3. It's a book of ideas with very basic information. You will need to get maps yourself and get a separate travel guide for focused information on the region you finally decide to go to.
Each section (of 100) covers a theme, which includes background which is interesting,even educational. Just reading about the various places in the book brings up memories of special places in my own past. It's definitely a book you can just pick up and read a few pages and feel fed. A bathroom book?
Instead of heading out to Disney or the closest theme park in your area, check out this book and think outside the box. Find some charm in your communities without spending a fortune.
The publisher/typesetter failed to use non-breaking characters for the URLs. As as result, many Web sites are broken onto two lines, as you might hyphenate a word. Examples include "[...]" at the end of one line and "seum.org" at the start of the next. Or "[...]" at the end of one line and "radowines.org" at the start of the next. In the publishing world, such wrapping is unacceptable and avoidable. These instances occur on virtually every page of this book; they are distracting to read and annoying to transcribe.
Also, short of one sentence in the Introduction, there is no explanation of the organization for the 100 entries, and there is no listing AT ALL of the entries. (The Index is alphabetical and interspersed with other information.) In other words, you cannot see a listing of, say, the twenty-eight entries in the "americana" chapter without flipping through everything. A proper Table of Contents would have easily solved this.
Alright, those are objective grievances. I have some subjective feedback as well. Any compilation of "The Best" will necessarily find some readers who agree and some who do not. Entire categories of possibilities are left out here. In other cases, some useful suggestions are included, but other obvious ones are not. An example of the latter: the "take a road trip" entry in the first chapter includes the Pacific Coast Highway and the Pony Express Trail but not Route 66.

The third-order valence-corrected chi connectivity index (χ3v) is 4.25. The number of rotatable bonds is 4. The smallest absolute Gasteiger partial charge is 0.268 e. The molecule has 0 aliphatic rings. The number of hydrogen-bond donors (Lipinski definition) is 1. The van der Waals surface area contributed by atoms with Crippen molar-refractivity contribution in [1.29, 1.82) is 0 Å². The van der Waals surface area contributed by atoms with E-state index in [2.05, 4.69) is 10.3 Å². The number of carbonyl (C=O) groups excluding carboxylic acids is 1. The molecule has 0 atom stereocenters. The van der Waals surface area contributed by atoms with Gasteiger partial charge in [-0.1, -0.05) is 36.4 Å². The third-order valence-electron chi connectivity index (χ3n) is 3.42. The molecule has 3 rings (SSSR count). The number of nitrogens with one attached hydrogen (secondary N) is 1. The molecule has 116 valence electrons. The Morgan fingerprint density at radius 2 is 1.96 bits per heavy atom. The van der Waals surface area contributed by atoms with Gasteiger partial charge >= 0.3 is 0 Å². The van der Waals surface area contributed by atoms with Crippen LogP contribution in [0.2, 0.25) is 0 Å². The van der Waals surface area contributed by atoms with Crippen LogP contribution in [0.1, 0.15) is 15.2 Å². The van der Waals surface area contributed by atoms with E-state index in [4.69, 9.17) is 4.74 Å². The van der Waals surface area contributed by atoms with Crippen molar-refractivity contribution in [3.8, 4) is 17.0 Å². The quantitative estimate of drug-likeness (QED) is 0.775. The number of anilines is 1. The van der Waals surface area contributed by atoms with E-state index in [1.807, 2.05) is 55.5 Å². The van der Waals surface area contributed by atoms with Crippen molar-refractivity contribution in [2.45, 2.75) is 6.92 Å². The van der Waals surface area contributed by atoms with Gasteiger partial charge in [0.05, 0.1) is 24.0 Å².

Having said all that, I did learn about some interesting spots, such as the (formerly hidden) Missile sites in the Black Hills and the Everglades, or that there even was such a thing as the Oklahoma State Prison Rodeo (!).Read more ›
For instance, I would definitely be interested in visiting a vineyard and read the section "Sip your Way through Wine Country" with great interest. There I learned that winemakers clustered around Placerville, California in Eldorado County offer everything the famous regions such as Napa Valley and Sonoma County offer but in a more relaxed and affordable manner. Several wineries are mentioned, one which stood out is the Miraflores Winery which is one of four area vineyards that makes wine from grape varieties associated with the Rhone Valley in France. Another fascinating locale is the Missouri River region where the Stone Hill Winery, in Hermann, Missouri is located. It has won numerous prestigous awards including some wine which I would love to taste made from a local varietal called the Norton grape.